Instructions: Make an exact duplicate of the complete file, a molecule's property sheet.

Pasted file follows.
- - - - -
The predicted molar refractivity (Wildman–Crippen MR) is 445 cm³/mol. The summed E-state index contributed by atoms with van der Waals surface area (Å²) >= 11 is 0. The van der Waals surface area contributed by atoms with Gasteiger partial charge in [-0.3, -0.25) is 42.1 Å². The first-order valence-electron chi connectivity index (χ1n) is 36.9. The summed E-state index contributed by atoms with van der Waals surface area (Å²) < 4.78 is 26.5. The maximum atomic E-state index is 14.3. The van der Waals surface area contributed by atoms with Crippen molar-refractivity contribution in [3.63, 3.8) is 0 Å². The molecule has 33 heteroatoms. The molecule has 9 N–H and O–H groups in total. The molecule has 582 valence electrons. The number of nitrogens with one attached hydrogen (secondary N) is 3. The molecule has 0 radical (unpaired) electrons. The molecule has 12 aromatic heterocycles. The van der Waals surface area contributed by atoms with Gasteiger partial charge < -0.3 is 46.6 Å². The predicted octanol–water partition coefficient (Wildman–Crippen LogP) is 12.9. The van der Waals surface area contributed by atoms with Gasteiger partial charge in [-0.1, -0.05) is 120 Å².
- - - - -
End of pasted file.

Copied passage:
The predicted molar refractivity (Wildman–Crippen MR) is 445 cm³/mol. The summed E-state index contributed by atoms with van der Waals surface area (Å²) >= 11 is 0. The van der Waals surface area contributed by atoms with Gasteiger partial charge in [-0.3, -0.25) is 42.1 Å². The first-order valence-electron chi connectivity index (χ1n) is 36.9. The summed E-state index contributed by atoms with van der Waals surface area (Å²) < 4.78 is 26.5. The maximum atomic E-state index is 14.3. The van der Waals surface area contributed by atoms with Crippen molar-refractivity contribution in [3.63, 3.8) is 0 Å². The molecule has 33 heteroatoms. The molecule has 9 N–H and O–H groups in total. The molecule has 582 valence electrons. The number of nitrogens with one attached hydrogen (secondary N) is 3. The molecule has 0 radical (unpaired) electrons. The molecule has 12 aromatic heterocycles. The van der Waals surface area contributed by atoms with Gasteiger partial charge < -0.3 is 46.6 Å². The predicted octanol–water partition coefficient (Wildman–Crippen LogP) is 12.9. The van der Waals surface area contributed by atoms with Gasteiger partial charge in [-0.1, -0.05) is 120 Å².